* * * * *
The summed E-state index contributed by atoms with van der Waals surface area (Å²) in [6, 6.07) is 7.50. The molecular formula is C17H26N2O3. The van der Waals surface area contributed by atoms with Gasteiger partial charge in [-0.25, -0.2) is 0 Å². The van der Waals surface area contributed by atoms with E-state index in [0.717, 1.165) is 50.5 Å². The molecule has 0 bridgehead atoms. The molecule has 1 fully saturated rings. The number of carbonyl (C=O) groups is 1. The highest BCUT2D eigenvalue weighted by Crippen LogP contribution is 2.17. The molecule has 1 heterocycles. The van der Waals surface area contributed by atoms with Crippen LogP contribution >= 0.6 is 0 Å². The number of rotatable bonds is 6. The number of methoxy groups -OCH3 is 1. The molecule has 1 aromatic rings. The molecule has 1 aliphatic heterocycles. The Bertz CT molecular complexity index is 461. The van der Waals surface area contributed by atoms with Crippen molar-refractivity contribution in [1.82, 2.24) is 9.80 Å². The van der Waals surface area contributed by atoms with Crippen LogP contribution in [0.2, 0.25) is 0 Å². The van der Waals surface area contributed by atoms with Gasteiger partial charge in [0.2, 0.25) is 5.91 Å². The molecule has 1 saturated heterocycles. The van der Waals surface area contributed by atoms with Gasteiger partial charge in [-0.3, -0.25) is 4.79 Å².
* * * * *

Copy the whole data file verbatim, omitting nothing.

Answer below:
The summed E-state index contributed by atoms with van der Waals surface area (Å²) in [6, 6.07) is 7.50. The molecular formula is C17H26N2O3. The van der Waals surface area contributed by atoms with Gasteiger partial charge in [-0.25, -0.2) is 0 Å². The van der Waals surface area contributed by atoms with E-state index in [0.717, 1.165) is 50.5 Å². The molecule has 0 bridgehead atoms. The molecule has 1 fully saturated rings. The number of carbonyl (C=O) groups is 1. The highest BCUT2D eigenvalue weighted by Crippen LogP contribution is 2.17. The molecule has 1 heterocycles. The van der Waals surface area contributed by atoms with Crippen LogP contribution >= 0.6 is 0 Å². The number of rotatable bonds is 6. The number of methoxy groups -OCH3 is 1. The molecule has 1 aromatic rings. The molecule has 1 aliphatic heterocycles. The Bertz CT molecular complexity index is 461. The van der Waals surface area contributed by atoms with Crippen molar-refractivity contribution in [1.82, 2.24) is 9.80 Å². The van der Waals surface area contributed by atoms with Crippen LogP contribution in [0.2, 0.25) is 0 Å². The van der Waals surface area contributed by atoms with Gasteiger partial charge in [0.2, 0.25) is 5.91 Å². The molecule has 1 saturated heterocycles. The van der Waals surface area contributed by atoms with Gasteiger partial charge in [-0.3, -0.25) is 4.79 Å².